Diabetes-Related Mortality

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A product of Chinas rapid economic development is the transition in public health issues from infectious diseases to non-communicable diseases. Not only has urbanization changed Chinas economy, but it has also led to changes on the individual level. Personal lifestyle, diet, and social norms are a few of the main aspects that have led to diabetes taking priority over other non-communicable diseases that currently need serious attention (Yang, et al., 2012).

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In fact, China is experiencing the worst epidemic in the world, with 10% of its population (over 110 million individuals) in 2016 being diagnosed with full-blown diabetes. The CDC reported that the rate in rural areas is increasing faster than in urban areas.

This epidemic has placed enormous stress onto rural health care facilities through a high utilization of hospitals, as well as rising insurance costs (Wang F. , 2016). Living with diabetes is a huge financial burden, especially those covered by the rural health insurance plan, where 24% of household income will go to treatment (Liu, Vortherms, & Hong, 2017). There is also a huge economic burden that is placed on the country itself, with medical expenses for diabetes being one of the main leaders of poverty. Therefore, this issue is important because not only does it directly affect public health in rural areas, but its consequences also reach other key systems of society. There seems to be a harmful reinforcement between poor health and low socioeconomic status in rural provinces that is crippling Chinas health care system (Le, Jun, Zhankun, Yichun, & Jie, 2011).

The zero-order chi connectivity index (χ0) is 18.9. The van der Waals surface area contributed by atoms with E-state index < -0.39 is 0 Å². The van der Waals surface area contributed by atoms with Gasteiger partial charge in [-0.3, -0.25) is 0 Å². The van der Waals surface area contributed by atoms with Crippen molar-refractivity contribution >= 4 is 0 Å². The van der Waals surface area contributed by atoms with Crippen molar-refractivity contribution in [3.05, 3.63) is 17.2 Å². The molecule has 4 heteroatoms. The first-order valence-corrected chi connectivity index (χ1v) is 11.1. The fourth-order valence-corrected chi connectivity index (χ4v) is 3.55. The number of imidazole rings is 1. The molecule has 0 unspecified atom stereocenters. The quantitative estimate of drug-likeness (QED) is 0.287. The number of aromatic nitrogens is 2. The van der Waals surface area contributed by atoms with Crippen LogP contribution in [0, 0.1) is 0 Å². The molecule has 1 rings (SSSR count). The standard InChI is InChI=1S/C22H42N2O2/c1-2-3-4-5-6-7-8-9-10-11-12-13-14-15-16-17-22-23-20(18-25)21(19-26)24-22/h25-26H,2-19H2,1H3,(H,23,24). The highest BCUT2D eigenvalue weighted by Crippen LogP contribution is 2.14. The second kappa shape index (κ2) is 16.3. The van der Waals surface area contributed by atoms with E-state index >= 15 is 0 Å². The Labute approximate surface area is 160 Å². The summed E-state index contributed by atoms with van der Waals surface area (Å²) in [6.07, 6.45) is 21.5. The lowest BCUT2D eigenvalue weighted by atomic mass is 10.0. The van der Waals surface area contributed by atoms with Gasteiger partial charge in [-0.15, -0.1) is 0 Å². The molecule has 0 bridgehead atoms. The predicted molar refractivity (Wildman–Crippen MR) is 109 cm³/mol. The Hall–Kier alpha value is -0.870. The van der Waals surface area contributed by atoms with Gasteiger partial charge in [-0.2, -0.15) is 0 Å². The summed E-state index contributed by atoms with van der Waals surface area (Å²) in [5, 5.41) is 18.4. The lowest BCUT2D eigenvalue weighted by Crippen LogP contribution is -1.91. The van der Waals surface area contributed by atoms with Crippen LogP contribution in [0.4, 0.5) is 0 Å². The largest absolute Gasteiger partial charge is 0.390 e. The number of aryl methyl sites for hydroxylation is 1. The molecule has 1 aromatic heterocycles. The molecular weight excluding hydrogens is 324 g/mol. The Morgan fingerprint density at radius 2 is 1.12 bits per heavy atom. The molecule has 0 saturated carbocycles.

A nationwide study conducted by the Epidemiological studies unit of the University of Oxford in 2017 found that despite prevalence rates being higher in urban areas, mortality rates were actually higher in rural areas. Looking into cause-specific deaths related to diabetes, the authors found a drastic difference in the risk ratio for chronic kidney disease, which was 18.69 and 6.83 for rural and urban areas respectively (Monaco, 2017). Currently, the demographics show that adults over 35 years of age with low income make up the majority of individuals that are diagnosed (Wang, et al., 2017).

However, the age bracket for acquiring diabetes has been continually decreasing. The American Diabetes Association reported that there has been an increasing rate in young individuals in rural areas. This is significant because they have a higher risk for chronic complications which lead to mortality (Hu & Jia, 2017). This also speaks to a lack of proper health education and schooling in rural provinces.

Currently, there is a large focus on treating the symptoms and outcomes of diabetes. The government spends the equivalent of $50 billion annually on diabetes alone. That is 13% of the total national health care expenditures. However, this has had minimal effect so far in rural areas.

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